…the chronicler of Castlereagh and Metternich is surely the most believable American willing to proclaim to a European audience (and escape their snorts and titters) that the relationship is spiritually and psychologically important for both sideswrites John Vinocur in his International Herald Tribune article about Henry Kissinger.
European leaders don't think in the same global strategic context, and the Europeans have difficulty (contrary to the cliché) distinguishing between their long-term interests and the short term.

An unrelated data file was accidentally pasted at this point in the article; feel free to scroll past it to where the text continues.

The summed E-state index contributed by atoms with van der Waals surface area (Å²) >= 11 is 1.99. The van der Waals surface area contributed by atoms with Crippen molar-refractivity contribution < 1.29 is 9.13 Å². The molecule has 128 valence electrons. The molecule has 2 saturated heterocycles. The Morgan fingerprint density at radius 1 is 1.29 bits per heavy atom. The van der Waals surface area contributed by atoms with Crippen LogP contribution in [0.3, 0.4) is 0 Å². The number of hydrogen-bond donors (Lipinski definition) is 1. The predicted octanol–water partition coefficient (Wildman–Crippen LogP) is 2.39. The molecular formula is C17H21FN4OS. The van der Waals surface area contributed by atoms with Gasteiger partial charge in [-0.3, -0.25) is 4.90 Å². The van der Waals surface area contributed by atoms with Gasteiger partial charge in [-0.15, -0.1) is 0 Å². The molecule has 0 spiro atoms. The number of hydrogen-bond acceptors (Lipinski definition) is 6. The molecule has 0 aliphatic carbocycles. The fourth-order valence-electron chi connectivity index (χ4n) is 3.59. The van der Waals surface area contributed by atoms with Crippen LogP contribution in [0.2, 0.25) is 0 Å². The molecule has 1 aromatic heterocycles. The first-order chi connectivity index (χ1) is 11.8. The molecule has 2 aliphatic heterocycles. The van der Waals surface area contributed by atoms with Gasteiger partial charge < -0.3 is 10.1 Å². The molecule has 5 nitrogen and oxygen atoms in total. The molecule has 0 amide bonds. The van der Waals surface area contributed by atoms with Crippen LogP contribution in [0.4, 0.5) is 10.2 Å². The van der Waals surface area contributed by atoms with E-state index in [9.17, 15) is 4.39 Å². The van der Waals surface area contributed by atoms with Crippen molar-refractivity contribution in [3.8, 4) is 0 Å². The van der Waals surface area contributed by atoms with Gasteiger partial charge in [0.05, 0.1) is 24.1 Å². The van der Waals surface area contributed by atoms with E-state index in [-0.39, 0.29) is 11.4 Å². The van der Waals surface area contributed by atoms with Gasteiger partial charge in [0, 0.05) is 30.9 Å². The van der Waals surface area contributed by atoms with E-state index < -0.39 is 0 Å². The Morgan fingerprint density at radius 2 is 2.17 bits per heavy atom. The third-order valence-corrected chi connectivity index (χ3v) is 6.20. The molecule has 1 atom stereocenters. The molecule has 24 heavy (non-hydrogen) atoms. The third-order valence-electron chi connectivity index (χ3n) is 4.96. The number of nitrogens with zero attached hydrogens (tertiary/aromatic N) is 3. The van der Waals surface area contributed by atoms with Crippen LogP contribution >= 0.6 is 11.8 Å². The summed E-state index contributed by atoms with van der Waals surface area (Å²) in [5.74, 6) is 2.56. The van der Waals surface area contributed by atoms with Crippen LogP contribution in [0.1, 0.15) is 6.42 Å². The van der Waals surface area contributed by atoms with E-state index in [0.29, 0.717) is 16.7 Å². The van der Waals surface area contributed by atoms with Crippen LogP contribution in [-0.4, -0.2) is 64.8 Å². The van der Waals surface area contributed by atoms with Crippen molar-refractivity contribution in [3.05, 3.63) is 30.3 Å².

In fact, Kissinger said a part of Europe's leadership — I can't imagine him challenging the idea that France and Germany want to enroll Russia in their vision of Europe serving as a counterweight to the United States — now appeared to approach events by "turning everything into a contest" with the Americans.
"Whether Europe becomes strong is essentially up to the Europeans," he said. "Is there any evidence the United States wants to divide Europe? I am an agnostic on the subject of the European constitution. But we are not attempting to prevent the consolidation of Europe."